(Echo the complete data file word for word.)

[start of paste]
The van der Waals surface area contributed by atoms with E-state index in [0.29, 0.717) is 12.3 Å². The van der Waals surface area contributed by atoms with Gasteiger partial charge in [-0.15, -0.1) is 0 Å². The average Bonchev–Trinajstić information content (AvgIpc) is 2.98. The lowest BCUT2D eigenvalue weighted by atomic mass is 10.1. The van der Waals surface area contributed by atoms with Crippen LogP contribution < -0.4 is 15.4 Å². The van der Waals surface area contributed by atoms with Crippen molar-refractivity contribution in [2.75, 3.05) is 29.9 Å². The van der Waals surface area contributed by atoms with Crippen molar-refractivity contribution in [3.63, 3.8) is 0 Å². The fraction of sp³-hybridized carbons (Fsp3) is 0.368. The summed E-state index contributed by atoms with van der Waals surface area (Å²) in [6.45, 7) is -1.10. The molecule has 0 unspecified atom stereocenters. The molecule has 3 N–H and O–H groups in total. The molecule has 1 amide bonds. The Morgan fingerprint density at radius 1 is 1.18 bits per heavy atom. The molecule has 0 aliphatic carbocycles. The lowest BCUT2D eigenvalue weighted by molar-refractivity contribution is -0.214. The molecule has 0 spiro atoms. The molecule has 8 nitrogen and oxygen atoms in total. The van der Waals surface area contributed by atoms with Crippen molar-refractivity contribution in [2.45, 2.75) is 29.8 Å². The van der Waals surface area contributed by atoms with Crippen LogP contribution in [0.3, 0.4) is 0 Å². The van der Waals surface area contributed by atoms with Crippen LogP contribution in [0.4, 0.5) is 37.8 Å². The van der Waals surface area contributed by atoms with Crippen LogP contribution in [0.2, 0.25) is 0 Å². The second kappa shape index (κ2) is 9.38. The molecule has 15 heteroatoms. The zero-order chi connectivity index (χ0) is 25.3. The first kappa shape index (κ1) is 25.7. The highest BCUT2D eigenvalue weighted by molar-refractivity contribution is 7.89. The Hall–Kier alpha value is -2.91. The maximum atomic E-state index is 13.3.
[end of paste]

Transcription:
The van der Waals surface area contributed by atoms with E-state index in [0.29, 0.717) is 12.3 Å². The van der Waals surface area contributed by atoms with Gasteiger partial charge in [-0.15, -0.1) is 0 Å². The average Bonchev–Trinajstić information content (AvgIpc) is 2.98. The lowest BCUT2D eigenvalue weighted by atomic mass is 10.1. The van der Waals surface area contributed by atoms with Crippen LogP contribution < -0.4 is 15.4 Å². The van der Waals surface area contributed by atoms with Crippen molar-refractivity contribution in [2.75, 3.05) is 29.9 Å². The van der Waals surface area contributed by atoms with Crippen molar-refractivity contribution in [3.63, 3.8) is 0 Å². The fraction of sp³-hybridized carbons (Fsp3) is 0.368. The summed E-state index contributed by atoms with van der Waals surface area (Å²) in [6.45, 7) is -1.10. The molecule has 0 unspecified atom stereocenters. The molecule has 3 N–H and O–H groups in total. The molecule has 1 amide bonds. The Morgan fingerprint density at radius 1 is 1.18 bits per heavy atom. The molecule has 0 aliphatic carbocycles. The lowest BCUT2D eigenvalue weighted by molar-refractivity contribution is -0.214. The molecule has 0 spiro atoms. The molecule has 8 nitrogen and oxygen atoms in total. The van der Waals surface area contributed by atoms with Crippen molar-refractivity contribution in [2.45, 2.75) is 29.8 Å². The van der Waals surface area contributed by atoms with Crippen LogP contribution in [0.3, 0.4) is 0 Å². The van der Waals surface area contributed by atoms with Crippen LogP contribution in [0.4, 0.5) is 37.8 Å². The van der Waals surface area contributed by atoms with Crippen LogP contribution in [0.2, 0.25) is 0 Å². The second kappa shape index (κ2) is 9.38. The molecule has 15 heteroatoms. The zero-order chi connectivity index (χ0) is 25.3. The first kappa shape index (κ1) is 25.7. The highest BCUT2D eigenvalue weighted by molar-refractivity contribution is 7.89. The Hall–Kier alpha value is -2.91. The maximum atomic E-state index is 13.3.